So, I am doing my best to concentrate on what is right in front of me and for the time being I am grateful that for the next three weeks, it's not much. Pictures above are from what I am considering my official first day of maternity leave. I met some good friends in Fairfax for an hour in the park and then we strolled around a bit just enjoying each other's company, the antics of the kids and something warm to drink and sweet to eat at the local coffee shop. For just awhile all I have to think about is Sadie and how amazing it is to see her smile. Hopefully this break with the medical world will give me the space to shed some of that worry because truly Sadie is the most amazing gift. She has given me the best reason in the world to not wallow in this stroke of bad luck I have been dealt. She needs me to be strong and so I am.
Thursday, April 3, 2008
Today was my last chemo. The day started off like any other chemo day. My friend Sarah Bott shows up at 9 AM to take care of Sadie with latte in hand, a big smile and a ton of love for Frida. I mean she gets on the floor to let my dog kiss her and paw her all over. Then when she commented on how fat she was getting I let it out that Frida's latest obsession is Sadie's dirty diapers. I could see her face fall right as Frida gave her a big smooch. Oh well. Then Greg and I rushed out the door, braved the morning traffic and I was in the lab getting my blood drawn at 10 AM on the dot. Then I raced up to the Breast Cancer Center where I signed in and took a seat. Like clockwork. And it made me think how far I have come from the timid pregnant lady all confused about where to go and what to do watching all the expert cancer patients with their hats and wigs and scarves breezing through the rooms and casually sitting in chemo chairs chatting with friends as if it was the most normal thing in the world to be bald, sick and have chemicals pouring in to their veins. I never thought I would become familiar with the Ida Friend Infusion Center. Never thought I could wheel my IV station down the halls to the bathroom without being self conscious of my sickness even while surrounded by other sick people just like me. I never thought I would walk up to the little tea and snack station and pull out a bunch of graham crackers and pineapple juice as if it was my own kitchen. But, I did and now it's all over right when I was getting used to it. Not that I am sorry about it--no not at all.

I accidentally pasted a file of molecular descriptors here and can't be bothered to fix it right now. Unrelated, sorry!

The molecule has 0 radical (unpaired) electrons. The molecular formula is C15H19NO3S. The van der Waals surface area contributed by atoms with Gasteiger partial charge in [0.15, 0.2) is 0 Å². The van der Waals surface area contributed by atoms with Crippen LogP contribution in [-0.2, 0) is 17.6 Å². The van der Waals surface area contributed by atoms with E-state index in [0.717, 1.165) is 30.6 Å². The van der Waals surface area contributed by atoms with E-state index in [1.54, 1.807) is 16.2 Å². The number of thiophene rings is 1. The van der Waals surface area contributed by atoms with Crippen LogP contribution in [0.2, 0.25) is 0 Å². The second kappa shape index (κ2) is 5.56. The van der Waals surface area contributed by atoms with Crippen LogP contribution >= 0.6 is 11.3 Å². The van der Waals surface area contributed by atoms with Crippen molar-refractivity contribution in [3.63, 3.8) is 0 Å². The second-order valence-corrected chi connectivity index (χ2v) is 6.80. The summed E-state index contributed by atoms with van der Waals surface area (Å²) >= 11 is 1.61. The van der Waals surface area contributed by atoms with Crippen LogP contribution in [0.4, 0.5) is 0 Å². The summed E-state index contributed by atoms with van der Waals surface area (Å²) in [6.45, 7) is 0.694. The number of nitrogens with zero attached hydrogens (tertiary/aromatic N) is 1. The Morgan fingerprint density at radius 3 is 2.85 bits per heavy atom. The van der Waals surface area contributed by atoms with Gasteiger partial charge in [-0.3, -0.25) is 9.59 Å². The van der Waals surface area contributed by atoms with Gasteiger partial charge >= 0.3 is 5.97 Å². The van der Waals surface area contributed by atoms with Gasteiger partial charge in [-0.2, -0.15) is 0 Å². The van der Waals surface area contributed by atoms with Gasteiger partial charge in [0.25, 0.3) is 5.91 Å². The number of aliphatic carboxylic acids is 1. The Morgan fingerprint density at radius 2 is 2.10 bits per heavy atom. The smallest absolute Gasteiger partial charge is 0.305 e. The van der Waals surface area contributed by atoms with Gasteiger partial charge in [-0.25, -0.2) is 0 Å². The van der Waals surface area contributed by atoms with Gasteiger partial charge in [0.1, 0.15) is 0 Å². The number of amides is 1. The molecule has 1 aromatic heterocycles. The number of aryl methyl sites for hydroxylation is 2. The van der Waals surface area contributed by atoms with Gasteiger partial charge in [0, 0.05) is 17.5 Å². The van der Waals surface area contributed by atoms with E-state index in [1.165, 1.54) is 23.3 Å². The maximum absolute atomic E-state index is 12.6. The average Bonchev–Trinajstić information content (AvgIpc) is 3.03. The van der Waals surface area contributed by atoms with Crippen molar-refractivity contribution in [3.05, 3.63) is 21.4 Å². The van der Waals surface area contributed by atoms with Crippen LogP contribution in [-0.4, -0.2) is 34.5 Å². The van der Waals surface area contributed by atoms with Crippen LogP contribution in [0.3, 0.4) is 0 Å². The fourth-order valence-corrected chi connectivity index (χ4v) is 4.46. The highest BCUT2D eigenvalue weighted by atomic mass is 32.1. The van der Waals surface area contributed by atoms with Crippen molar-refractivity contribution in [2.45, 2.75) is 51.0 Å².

Before I got hooked up, I met with Hope and got some more clarity on why I got that second drug, Carboplatin, added. It wasn't that today may have NOT been my last day before surgery, it just may not be my last CHEMO. Meaning, she really wanted to do all she could to get rid of this tumor before surgery because during surgery, if they find a lot of left over disease in my breast tissue or a lot of nodes involved, I will have to get more chemo after surgery. That would suck. I want my hair back and I am sick of being tired and having dead nails and feeling achey.
Also, I am ready to move on to the next chapter of this saga--the surgery part. I get the month of April to recover from Chemo and then it's all about the new boobs.